Study: Music in operating rooms makes surgeons more efficient

As the saying goes, music is good for the soul, and surgeons are one group known to frequently listen to music while working. — AFP pic
As the saying goes, music is good for the soul, and surgeons are one group known to frequently listen to music while working. — AFP pic

AUSTIN, Aug 5 — A study led by a team at the University of Texas Medical Branch (UTMB) at Galveston showed that when plastic surgeons listen to music they prefer, their surgical technique and efficiency when closing incisions is improved.

As the saying goes, music is good for the soul, and surgeons are one group known to frequently listen to music while working. Previous studies have even shown that listening to music during operations can lower the stress levels of surgeons.

Yet, until now, no study had sought to find out if listening to music they enjoy could have a positive influence on the actual efficiency in their procedures. This is the mission that a team of researchers from University of Texas Medical Branch (UTMB) at Galveston set out to accomplish.

“The goal of this study is to evaluate the effect of music on simple wound closure,” explain the authors of the study. Furthermore, according to Dr. Andrew Zhang, UTMB assistant professor of surgery in the division of plastic and reconstructive surgery and one of the study’s authors, “Our study confirmed that listening to the surgeon’s preferred music improves efficiency and quality of wound closure, which may translate to health care cost savings and better patient outcomes.”

To get their results, which were published in the Aesthetic Surgery Journal, the researchers asked 15 plastic surgery residents to close incisions on pigs’ feet obtained at a local food market — pigs’ feet are widely accepted as similar to human skin — on two consecutive days.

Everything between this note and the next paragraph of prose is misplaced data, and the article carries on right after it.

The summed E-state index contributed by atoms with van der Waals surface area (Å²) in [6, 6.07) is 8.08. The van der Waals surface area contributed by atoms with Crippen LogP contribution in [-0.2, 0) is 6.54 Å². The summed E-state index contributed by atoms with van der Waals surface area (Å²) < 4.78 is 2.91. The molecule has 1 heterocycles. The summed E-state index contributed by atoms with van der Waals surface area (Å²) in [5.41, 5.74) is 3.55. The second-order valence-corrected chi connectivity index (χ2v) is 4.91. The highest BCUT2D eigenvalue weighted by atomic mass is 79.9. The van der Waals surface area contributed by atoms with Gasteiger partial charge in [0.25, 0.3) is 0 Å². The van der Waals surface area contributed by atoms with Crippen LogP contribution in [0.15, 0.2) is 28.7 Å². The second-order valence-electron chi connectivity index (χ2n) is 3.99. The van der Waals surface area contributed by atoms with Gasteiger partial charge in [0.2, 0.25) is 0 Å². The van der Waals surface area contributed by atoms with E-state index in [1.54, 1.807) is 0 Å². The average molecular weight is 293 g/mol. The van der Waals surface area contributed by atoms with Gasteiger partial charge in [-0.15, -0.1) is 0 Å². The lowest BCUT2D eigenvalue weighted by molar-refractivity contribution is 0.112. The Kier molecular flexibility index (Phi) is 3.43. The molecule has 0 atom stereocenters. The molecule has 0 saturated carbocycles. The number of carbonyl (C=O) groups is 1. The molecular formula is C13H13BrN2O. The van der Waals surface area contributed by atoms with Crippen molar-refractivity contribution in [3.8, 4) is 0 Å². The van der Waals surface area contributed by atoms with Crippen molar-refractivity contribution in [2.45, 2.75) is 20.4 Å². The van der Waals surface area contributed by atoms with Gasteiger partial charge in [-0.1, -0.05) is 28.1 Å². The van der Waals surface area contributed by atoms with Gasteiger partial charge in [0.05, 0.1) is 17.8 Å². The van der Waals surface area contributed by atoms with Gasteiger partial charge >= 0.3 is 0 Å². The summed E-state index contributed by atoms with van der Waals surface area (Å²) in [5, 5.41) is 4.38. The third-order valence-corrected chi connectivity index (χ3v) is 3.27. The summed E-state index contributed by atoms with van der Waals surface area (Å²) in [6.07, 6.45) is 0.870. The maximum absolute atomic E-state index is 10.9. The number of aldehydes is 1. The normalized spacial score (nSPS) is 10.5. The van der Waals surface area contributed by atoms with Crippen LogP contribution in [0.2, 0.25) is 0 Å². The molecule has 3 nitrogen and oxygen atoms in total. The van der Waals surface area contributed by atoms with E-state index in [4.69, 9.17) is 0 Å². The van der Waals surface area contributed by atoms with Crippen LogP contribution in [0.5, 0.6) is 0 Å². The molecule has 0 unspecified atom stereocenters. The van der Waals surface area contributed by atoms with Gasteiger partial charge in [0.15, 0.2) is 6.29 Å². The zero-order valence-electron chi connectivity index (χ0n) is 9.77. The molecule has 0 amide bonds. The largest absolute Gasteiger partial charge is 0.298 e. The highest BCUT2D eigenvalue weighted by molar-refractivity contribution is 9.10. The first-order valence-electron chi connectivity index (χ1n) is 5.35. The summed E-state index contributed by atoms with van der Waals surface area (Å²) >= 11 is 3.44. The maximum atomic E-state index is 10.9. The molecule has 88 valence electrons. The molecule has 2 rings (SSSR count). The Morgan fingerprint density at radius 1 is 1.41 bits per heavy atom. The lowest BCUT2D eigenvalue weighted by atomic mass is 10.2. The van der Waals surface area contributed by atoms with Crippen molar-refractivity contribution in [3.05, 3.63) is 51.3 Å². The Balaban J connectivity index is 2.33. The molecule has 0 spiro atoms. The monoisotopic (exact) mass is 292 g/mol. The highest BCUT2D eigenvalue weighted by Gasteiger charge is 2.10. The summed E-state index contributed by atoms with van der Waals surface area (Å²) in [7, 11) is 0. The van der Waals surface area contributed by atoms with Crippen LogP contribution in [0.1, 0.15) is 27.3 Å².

One half of the group operated in silence on the first day while the other group worked along to music, and on the second day, the groups were switched. The residents were not informed of the purpose of the study and were simply asked to do their best and to notify the researchers when they completed a closure. They were not told that the researchers were comparing times or that the results would be graded until the study was completed.

“We recognised that our subjects could potentially improve on the second repair simply as the result of repetition,” said author Dr. Shelby Lies, the UTMB chief plastic surgery resident. “This effect was reduced by randomly assigning the residents to music first or no music first groups.”

When the researchers analysed the results, they realised that the average repair time for all residents listening to their preferred music was 7 per cent faster than those who operated in silence. The difference was magnified depending on the experience of the residents, with senior residents accomplishing their task 10 per cent faster their equals operating without music, as opposed to an 8 per cent time reduction seen when comparing the junior residents to each other.

This study had the surgeons working along to music they liked, so it’s not clear what happens when surgeons have to operate to the tune of music they don’t care for or actively dislike. — AFP/Relaxnews

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